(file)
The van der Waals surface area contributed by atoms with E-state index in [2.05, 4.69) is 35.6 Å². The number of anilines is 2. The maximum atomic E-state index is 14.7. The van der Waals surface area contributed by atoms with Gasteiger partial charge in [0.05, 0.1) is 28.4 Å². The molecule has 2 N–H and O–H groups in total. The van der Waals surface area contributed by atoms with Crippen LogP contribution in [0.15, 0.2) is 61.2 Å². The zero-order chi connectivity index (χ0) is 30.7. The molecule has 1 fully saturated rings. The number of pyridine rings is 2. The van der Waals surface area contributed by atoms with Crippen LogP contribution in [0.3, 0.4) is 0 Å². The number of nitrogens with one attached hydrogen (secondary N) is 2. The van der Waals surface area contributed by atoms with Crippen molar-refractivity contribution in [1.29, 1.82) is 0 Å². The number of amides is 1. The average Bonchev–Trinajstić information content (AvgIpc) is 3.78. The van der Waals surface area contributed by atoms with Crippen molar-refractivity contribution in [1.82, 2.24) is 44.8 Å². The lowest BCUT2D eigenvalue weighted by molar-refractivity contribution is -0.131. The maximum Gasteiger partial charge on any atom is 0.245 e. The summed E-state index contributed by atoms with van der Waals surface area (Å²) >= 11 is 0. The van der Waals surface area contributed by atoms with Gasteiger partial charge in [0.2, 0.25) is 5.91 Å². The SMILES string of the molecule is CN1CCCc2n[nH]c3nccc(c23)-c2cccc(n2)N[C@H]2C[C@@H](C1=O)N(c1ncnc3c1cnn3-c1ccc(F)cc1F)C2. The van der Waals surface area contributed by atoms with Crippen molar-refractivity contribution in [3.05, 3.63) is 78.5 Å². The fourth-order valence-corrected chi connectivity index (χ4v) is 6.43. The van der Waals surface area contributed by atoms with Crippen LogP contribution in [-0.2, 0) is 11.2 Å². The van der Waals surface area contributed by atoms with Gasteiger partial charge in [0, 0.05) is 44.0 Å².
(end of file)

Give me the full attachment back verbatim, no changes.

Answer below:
The van der Waals surface area contributed by atoms with E-state index in [2.05, 4.69) is 35.6 Å². The number of anilines is 2. The maximum atomic E-state index is 14.7. The van der Waals surface area contributed by atoms with Gasteiger partial charge in [0.05, 0.1) is 28.4 Å². The molecule has 2 N–H and O–H groups in total. The van der Waals surface area contributed by atoms with Crippen LogP contribution in [0.15, 0.2) is 61.2 Å². The zero-order chi connectivity index (χ0) is 30.7. The molecule has 1 fully saturated rings. The number of pyridine rings is 2. The van der Waals surface area contributed by atoms with Crippen LogP contribution in [0.3, 0.4) is 0 Å². The number of nitrogens with one attached hydrogen (secondary N) is 2. The van der Waals surface area contributed by atoms with Crippen molar-refractivity contribution in [1.29, 1.82) is 0 Å². The number of amides is 1. The average Bonchev–Trinajstić information content (AvgIpc) is 3.78. The van der Waals surface area contributed by atoms with Crippen molar-refractivity contribution in [1.82, 2.24) is 44.8 Å². The lowest BCUT2D eigenvalue weighted by molar-refractivity contribution is -0.131. The maximum Gasteiger partial charge on any atom is 0.245 e. The summed E-state index contributed by atoms with van der Waals surface area (Å²) >= 11 is 0. The van der Waals surface area contributed by atoms with Gasteiger partial charge in [0.2, 0.25) is 5.91 Å². The SMILES string of the molecule is CN1CCCc2n[nH]c3nccc(c23)-c2cccc(n2)N[C@H]2C[C@@H](C1=O)N(c1ncnc3c1cnn3-c1ccc(F)cc1F)C2. The van der Waals surface area contributed by atoms with Crippen molar-refractivity contribution in [3.05, 3.63) is 78.5 Å². The fourth-order valence-corrected chi connectivity index (χ4v) is 6.43. The van der Waals surface area contributed by atoms with Crippen LogP contribution in [-0.2, 0) is 11.2 Å². The van der Waals surface area contributed by atoms with Gasteiger partial charge in [0, 0.05) is 44.0 Å².